The publication of the Review of Education Capital by Sebastian James on 8 April 2011 has finally cleared the way for local authorities to understand the future regime for allocating capital from DfE. The purpose of this note is not to repeat the immediate findings of the Review, which are clearly articulated within its contents and in Appendix A, Summary of Recommendations, but to highlight some of the issues that the Review, if implemented, will impact on and need to be addressed by local authorities.

Summary of Findings

The Review provides comments on many of the previous arrangements for the allocation of capital to education works and offers criticism and ideas for improvements throughout the report. However, its recommendations focus on a philosophy which could be described as follows: 

  • Allocation to be determined using objective information on the need for pupil places, the condition of the local estate and ministers’ priorities.
  • A local investment plan to be created by all providers of education in an area (known as “Responsible Bodies”).
  • A single intelligent client known as the Central Body will take responsibility for the design and delivery of larger projects using national procurement contracts (although some Responsible Bodies may be able to earn the ability to procure autonomously, based on proven delivery capability).
  • Capital for smaller capital works and ICT provision will be allocated to Responsible
    Bodies. It seems that in many cases this funding will be given to local authorities,
    who will be expected to work with individual schools and follow national contracts.
  • Standardised drawings and specifications will be adopted and implemented by the Central Body in capital schemes.
  • Responsible Bodies will have a role in selection of the contractor to deliver capital
    projects albeit that these will be procured and managed by the Central Body.
  • Responsible Bodies are to be accountable for the maintenance of facilities that they manage.

Issues for Local Authorities

The issues set out below arise from comments in Part 2 of the James Review which set out the options for change and recommendations. Where numbers appear, these are the paragraph numbers in which comments have been made within the Review.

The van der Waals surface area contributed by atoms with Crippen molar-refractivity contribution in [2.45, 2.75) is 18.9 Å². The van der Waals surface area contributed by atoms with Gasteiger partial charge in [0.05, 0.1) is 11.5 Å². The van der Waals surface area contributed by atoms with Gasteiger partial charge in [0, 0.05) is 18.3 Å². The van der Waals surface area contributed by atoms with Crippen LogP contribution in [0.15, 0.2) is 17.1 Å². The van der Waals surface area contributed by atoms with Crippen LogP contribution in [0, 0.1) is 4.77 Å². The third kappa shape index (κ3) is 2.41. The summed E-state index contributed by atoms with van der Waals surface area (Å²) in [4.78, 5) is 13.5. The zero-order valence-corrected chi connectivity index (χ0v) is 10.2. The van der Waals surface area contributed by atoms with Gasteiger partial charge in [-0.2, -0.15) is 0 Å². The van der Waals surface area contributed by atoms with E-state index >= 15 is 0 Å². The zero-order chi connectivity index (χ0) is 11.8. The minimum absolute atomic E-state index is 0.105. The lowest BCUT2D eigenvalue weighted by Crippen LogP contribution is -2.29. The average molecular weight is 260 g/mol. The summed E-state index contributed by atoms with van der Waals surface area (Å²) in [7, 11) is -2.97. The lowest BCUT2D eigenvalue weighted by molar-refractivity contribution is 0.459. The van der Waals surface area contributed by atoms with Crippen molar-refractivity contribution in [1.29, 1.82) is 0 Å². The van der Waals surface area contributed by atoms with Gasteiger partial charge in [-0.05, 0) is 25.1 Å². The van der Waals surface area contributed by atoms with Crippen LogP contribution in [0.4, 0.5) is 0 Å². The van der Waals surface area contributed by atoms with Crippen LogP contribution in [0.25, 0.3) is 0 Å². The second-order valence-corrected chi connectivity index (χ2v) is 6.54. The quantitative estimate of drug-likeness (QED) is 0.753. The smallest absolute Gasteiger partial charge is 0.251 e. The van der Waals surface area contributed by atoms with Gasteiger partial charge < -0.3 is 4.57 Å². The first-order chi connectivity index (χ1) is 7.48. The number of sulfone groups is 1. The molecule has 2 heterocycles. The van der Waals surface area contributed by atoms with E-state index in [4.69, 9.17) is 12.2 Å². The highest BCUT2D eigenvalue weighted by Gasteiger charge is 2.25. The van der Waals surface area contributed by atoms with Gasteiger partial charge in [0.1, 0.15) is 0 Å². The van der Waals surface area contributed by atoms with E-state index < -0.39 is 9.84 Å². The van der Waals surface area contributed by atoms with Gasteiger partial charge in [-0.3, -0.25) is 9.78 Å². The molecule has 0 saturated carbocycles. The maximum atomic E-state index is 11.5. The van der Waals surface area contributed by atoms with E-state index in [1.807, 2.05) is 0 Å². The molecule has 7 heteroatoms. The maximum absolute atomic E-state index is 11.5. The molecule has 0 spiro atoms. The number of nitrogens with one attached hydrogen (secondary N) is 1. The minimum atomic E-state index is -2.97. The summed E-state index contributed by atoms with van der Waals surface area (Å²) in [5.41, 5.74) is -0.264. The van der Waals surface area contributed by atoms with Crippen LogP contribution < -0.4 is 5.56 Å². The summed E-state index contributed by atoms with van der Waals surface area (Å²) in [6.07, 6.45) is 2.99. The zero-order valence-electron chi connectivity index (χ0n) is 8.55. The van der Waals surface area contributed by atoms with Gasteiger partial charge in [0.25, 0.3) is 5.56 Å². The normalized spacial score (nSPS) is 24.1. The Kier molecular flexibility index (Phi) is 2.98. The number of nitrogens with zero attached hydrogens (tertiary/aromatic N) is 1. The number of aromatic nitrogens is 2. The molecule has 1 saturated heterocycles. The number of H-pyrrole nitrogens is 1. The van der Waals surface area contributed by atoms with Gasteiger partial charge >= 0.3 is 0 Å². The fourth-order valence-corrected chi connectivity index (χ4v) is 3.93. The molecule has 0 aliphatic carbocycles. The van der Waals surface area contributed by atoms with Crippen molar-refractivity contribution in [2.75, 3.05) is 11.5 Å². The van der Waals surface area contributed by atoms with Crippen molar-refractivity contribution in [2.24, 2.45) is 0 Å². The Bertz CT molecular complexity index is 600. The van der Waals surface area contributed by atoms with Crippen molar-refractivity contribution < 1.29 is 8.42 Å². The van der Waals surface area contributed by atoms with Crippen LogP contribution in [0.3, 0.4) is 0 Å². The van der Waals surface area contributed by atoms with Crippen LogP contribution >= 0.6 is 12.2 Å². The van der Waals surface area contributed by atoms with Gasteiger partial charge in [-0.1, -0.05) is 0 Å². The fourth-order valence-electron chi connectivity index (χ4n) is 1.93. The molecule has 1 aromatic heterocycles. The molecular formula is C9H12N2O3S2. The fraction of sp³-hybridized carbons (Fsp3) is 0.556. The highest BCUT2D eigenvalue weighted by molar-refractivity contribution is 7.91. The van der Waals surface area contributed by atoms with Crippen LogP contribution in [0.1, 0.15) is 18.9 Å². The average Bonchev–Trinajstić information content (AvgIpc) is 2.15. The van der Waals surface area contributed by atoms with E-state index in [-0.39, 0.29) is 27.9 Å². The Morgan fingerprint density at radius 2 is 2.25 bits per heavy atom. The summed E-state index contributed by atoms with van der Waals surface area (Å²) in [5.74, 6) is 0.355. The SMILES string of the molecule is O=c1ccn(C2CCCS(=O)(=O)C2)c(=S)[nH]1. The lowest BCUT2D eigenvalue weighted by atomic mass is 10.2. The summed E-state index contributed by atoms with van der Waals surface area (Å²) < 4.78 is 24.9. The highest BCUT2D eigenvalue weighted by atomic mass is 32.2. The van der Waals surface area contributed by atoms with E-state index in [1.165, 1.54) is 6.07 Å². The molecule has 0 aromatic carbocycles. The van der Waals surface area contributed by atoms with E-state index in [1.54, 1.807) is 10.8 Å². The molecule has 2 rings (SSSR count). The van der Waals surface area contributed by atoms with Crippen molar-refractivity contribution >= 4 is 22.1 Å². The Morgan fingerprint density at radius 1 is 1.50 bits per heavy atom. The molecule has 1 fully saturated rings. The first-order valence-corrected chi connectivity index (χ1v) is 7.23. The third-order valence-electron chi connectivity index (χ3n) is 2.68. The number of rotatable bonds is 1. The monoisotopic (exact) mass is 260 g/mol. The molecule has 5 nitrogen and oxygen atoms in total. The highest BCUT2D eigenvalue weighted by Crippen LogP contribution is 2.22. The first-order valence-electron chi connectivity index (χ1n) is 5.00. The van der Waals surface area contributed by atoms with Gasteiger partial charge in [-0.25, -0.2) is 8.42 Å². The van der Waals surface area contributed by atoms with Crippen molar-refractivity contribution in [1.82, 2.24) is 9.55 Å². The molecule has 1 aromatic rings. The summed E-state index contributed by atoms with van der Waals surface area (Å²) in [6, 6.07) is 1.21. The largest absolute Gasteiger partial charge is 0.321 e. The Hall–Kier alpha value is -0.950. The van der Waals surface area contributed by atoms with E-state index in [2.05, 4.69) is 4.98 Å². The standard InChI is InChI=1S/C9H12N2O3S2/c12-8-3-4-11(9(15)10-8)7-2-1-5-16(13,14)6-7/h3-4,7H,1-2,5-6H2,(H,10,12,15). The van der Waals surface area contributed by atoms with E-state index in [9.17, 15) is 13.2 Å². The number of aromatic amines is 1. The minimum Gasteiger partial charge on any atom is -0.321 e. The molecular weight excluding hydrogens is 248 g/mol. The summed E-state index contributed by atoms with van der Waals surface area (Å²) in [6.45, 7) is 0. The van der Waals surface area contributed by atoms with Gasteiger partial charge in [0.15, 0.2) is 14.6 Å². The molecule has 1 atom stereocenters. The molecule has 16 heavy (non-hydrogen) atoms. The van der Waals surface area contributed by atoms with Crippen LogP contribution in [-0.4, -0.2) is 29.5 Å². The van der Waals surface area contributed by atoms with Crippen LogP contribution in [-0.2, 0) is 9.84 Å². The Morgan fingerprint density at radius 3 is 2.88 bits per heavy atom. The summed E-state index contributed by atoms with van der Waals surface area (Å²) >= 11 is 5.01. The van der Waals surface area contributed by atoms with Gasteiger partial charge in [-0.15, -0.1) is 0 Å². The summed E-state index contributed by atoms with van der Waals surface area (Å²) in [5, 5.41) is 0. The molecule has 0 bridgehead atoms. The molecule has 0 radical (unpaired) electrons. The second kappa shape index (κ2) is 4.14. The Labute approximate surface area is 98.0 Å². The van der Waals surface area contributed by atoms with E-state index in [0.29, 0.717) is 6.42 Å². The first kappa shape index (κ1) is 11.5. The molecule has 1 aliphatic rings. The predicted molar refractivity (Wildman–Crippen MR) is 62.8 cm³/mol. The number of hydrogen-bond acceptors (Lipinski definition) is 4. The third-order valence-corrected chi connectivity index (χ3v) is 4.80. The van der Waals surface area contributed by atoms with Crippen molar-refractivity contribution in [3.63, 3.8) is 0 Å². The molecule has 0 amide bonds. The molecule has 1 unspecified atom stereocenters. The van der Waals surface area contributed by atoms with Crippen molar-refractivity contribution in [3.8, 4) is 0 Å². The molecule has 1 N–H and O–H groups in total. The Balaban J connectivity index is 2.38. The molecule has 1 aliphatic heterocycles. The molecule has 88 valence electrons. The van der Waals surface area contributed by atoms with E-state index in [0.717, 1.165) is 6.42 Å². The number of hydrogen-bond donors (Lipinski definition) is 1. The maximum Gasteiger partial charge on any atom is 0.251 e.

1 Are you prepared to fight to keep the right to self procure? If you lose, what will
happen to your procurement teams?

Paragraph 4.12 of the James Review makes it clear that individual Responsible Bodies may earn the ability to procure autonomously - based on their “proven delivery capability”.

Authorities should be actively considering their strategy in response to this as a first priority. Are you happy for a Central Body to procure on your behalf, or is this something you would wish to retain yourselves?

If this is a role you wish to retain, it is important to put together a strategy to demonstrate your “proven delivery capability”. This should be considered against the types of procurement favoured by the report. Authorities who have procured Schools already through BSF or the Academies programmes may have an advantage, although this will need to be presented carefully.

Demonstration of delivery through frameworktype arrangements will be key. Our experience of advising on the Campsmount Technology College scheme suggests that demonstrating a track record of delivering quickly, and preferably to a pre-existing design, will be important factors.

2 Are you resourced and ready to be the lead  of all Responsible Bodies in the area; give fair treatment and not be bias towards your own estate?

The James Review talks about “Responsible Bodies” in a particular authority’s area working together to allocate capital. There is not much contained in the report about how that will work in practice. Authorities that do well in the future are likely to be those that seize the opportunity to lead the production of their local investment plan by working closely with other education providers, such as Academy Trusts, dioceses, and any relevant charitable bodies.

Historically, authorities have had varying relationships with such bodies. In the “new
world” of education procurement, it will be key to ensure that a relatively formal process, such as a Responsible Bodies Forum, is set up to enable discussions to take place and agreement to be reached on local priorities for capital investment. Authorities should also bear in mind the suggestion that all bodies must be fairly represented and there should not be a bias towards the maintained sector.